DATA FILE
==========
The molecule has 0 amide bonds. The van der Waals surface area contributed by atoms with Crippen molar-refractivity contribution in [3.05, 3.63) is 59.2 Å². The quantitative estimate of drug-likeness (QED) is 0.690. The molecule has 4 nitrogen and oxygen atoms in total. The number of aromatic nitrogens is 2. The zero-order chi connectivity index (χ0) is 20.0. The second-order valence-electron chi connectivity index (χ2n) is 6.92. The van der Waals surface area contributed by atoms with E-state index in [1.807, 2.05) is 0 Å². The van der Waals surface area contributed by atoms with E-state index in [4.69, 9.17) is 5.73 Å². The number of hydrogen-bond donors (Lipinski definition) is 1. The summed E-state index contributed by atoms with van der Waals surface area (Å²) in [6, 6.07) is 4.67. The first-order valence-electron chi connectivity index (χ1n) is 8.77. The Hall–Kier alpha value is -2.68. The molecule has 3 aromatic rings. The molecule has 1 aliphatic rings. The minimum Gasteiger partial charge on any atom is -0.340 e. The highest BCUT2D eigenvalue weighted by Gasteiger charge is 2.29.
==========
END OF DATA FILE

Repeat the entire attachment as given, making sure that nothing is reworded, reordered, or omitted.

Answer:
The molecule has 0 amide bonds. The van der Waals surface area contributed by atoms with Crippen molar-refractivity contribution in [3.05, 3.63) is 59.2 Å². The quantitative estimate of drug-likeness (QED) is 0.690. The molecule has 4 nitrogen and oxygen atoms in total. The number of aromatic nitrogens is 2. The zero-order chi connectivity index (χ0) is 20.0. The second-order valence-electron chi connectivity index (χ2n) is 6.92. The van der Waals surface area contributed by atoms with E-state index in [1.807, 2.05) is 0 Å². The van der Waals surface area contributed by atoms with E-state index in [4.69, 9.17) is 5.73 Å². The number of hydrogen-bond donors (Lipinski definition) is 1. The summed E-state index contributed by atoms with van der Waals surface area (Å²) in [6, 6.07) is 4.67. The first-order valence-electron chi connectivity index (χ1n) is 8.77. The Hall–Kier alpha value is -2.68. The molecule has 3 aromatic rings. The molecule has 1 aliphatic rings. The minimum Gasteiger partial charge on any atom is -0.340 e. The highest BCUT2D eigenvalue weighted by Gasteiger charge is 2.29.